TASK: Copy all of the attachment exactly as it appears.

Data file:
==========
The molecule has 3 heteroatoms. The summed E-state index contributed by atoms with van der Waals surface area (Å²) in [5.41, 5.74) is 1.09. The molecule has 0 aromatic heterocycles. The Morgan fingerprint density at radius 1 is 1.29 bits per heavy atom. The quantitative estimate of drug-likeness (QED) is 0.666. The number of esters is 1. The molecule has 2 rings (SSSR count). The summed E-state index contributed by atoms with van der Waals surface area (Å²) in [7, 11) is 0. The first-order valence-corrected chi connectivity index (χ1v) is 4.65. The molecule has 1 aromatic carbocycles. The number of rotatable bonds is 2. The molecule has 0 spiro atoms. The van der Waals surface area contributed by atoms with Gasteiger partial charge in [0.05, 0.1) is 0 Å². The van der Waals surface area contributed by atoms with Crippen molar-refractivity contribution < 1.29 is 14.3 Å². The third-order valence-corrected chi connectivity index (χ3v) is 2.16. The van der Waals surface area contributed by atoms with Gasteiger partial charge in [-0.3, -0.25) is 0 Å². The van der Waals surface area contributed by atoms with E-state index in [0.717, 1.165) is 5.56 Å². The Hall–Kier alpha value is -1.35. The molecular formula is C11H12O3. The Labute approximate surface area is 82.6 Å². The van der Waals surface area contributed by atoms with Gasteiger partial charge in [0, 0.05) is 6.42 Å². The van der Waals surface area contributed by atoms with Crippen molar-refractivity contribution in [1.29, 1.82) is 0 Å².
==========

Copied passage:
The molecule has 3 heteroatoms. The summed E-state index contributed by atoms with van der Waals surface area (Å²) in [5.41, 5.74) is 1.09. The molecule has 0 aromatic heterocycles. The Morgan fingerprint density at radius 1 is 1.29 bits per heavy atom. The quantitative estimate of drug-likeness (QED) is 0.666. The number of esters is 1. The molecule has 2 rings (SSSR count). The summed E-state index contributed by atoms with van der Waals surface area (Å²) in [7, 11) is 0. The first-order valence-corrected chi connectivity index (χ1v) is 4.65. The molecule has 1 aromatic carbocycles. The number of rotatable bonds is 2. The molecule has 0 spiro atoms. The van der Waals surface area contributed by atoms with Gasteiger partial charge in [0.05, 0.1) is 0 Å². The van der Waals surface area contributed by atoms with Crippen molar-refractivity contribution < 1.29 is 14.3 Å². The third-order valence-corrected chi connectivity index (χ3v) is 2.16. The van der Waals surface area contributed by atoms with Gasteiger partial charge in [-0.3, -0.25) is 0 Å². The van der Waals surface area contributed by atoms with E-state index in [0.717, 1.165) is 5.56 Å². The Hall–Kier alpha value is -1.35. The molecular formula is C11H12O3. The Labute approximate surface area is 82.6 Å². The van der Waals surface area contributed by atoms with Gasteiger partial charge in [0, 0.05) is 6.42 Å². The van der Waals surface area contributed by atoms with Crippen molar-refractivity contribution in [1.29, 1.82) is 0 Å².